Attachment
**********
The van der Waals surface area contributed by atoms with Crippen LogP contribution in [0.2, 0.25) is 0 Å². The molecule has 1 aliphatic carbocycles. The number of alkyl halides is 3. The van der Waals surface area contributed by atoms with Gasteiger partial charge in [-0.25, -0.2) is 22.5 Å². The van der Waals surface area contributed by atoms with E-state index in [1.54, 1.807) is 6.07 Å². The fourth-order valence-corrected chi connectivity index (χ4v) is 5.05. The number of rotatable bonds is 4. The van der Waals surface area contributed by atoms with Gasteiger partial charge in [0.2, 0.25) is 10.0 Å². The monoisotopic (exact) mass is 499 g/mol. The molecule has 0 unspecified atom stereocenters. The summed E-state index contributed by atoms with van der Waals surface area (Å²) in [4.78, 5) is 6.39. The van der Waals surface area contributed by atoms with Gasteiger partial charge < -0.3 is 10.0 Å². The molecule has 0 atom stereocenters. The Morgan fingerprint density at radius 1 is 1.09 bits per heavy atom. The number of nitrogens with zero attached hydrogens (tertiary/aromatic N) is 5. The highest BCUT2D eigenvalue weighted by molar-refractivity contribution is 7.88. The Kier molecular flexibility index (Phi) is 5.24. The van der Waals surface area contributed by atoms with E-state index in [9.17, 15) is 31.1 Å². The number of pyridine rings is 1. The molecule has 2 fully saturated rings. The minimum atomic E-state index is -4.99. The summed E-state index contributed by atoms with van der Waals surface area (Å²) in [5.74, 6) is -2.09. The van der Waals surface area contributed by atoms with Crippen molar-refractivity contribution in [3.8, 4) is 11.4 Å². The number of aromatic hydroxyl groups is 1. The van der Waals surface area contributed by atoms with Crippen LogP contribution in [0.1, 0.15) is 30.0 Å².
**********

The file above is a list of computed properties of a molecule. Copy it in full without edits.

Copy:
The van der Waals surface area contributed by atoms with Crippen LogP contribution in [0.2, 0.25) is 0 Å². The molecule has 1 aliphatic carbocycles. The number of alkyl halides is 3. The van der Waals surface area contributed by atoms with Gasteiger partial charge in [-0.25, -0.2) is 22.5 Å². The van der Waals surface area contributed by atoms with E-state index in [1.54, 1.807) is 6.07 Å². The fourth-order valence-corrected chi connectivity index (χ4v) is 5.05. The number of rotatable bonds is 4. The van der Waals surface area contributed by atoms with Gasteiger partial charge in [0.2, 0.25) is 10.0 Å². The monoisotopic (exact) mass is 499 g/mol. The molecule has 0 unspecified atom stereocenters. The summed E-state index contributed by atoms with van der Waals surface area (Å²) in [4.78, 5) is 6.39. The van der Waals surface area contributed by atoms with Gasteiger partial charge < -0.3 is 10.0 Å². The molecule has 0 atom stereocenters. The Morgan fingerprint density at radius 1 is 1.09 bits per heavy atom. The number of nitrogens with zero attached hydrogens (tertiary/aromatic N) is 5. The highest BCUT2D eigenvalue weighted by molar-refractivity contribution is 7.88. The Kier molecular flexibility index (Phi) is 5.24. The van der Waals surface area contributed by atoms with E-state index in [9.17, 15) is 31.1 Å². The number of pyridine rings is 1. The molecule has 2 fully saturated rings. The minimum atomic E-state index is -4.99. The summed E-state index contributed by atoms with van der Waals surface area (Å²) in [5.74, 6) is -2.09. The van der Waals surface area contributed by atoms with Crippen molar-refractivity contribution in [3.8, 4) is 11.4 Å². The number of aromatic hydroxyl groups is 1. The van der Waals surface area contributed by atoms with Crippen LogP contribution in [0.1, 0.15) is 30.0 Å².